Iran's new president, Hassan Rouhani, a moderate cleric who defeated more conservative candidates in June elections, has already named a fellow moderate, Mohammad Javad Zarif, as foreign minister. Now, a Foreign Ministry spokesman said it's possible Zarif will be named to take over as lead nuclear negotiator, The New York Times reported. That his name was floated publicly likely indicates such a decision has already been made but hasn't been announced officially.
Zarif would replace Saeed Jalili, a hard-liner who made no progress on talks surrounding Iran's highly controversial uranium enrichment program. Jalili was a personal emissary from Ayatollah Ali Khamenei, who ultimately has the final say over the direction of the Iranian nuclear program. The Times said it was likely the ayatollah had already signed off on replacing Jalili with Zarif to lead nuclear negotiations.
Jalili was one of the conservative candidates defeated by Rouhani in the recent election.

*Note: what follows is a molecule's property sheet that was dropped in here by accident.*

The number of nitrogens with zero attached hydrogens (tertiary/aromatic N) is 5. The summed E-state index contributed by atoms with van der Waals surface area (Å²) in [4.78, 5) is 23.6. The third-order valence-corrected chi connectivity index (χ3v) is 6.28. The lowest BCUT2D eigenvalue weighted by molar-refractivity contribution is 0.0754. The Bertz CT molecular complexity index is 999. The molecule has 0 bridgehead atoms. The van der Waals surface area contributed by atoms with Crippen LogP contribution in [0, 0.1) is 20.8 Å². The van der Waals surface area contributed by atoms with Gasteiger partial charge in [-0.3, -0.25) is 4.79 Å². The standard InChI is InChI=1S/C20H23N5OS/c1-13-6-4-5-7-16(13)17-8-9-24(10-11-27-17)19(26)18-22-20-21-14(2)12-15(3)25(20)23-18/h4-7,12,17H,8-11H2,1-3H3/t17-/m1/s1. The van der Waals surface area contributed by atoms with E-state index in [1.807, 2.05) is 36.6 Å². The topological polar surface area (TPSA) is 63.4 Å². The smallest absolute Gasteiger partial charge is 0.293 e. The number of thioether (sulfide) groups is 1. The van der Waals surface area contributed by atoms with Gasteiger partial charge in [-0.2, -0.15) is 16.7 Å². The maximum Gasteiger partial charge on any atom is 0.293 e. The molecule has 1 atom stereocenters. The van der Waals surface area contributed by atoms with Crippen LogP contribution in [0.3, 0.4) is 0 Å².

Zarif spent much of his youth in America and was educated in U.S. schools. He's seen largely as a moderate who refers to the United States as a "rival" nation to Iran, not as harsh as the typical references to America as Iran's "enemy," preferred terminology among hard-liners.
Iran has been negotiating unsuccessfully for years over its uranium enrichment program. Iran insists the program is for domestic energy production but the group of nations known as the P-5-plus-1 -- the five permanent members of the U.N. Security Council, Britain, China, Russia, France and the United States, plus Germany -- has long suspected Iran is really trying to build nuclear weapons.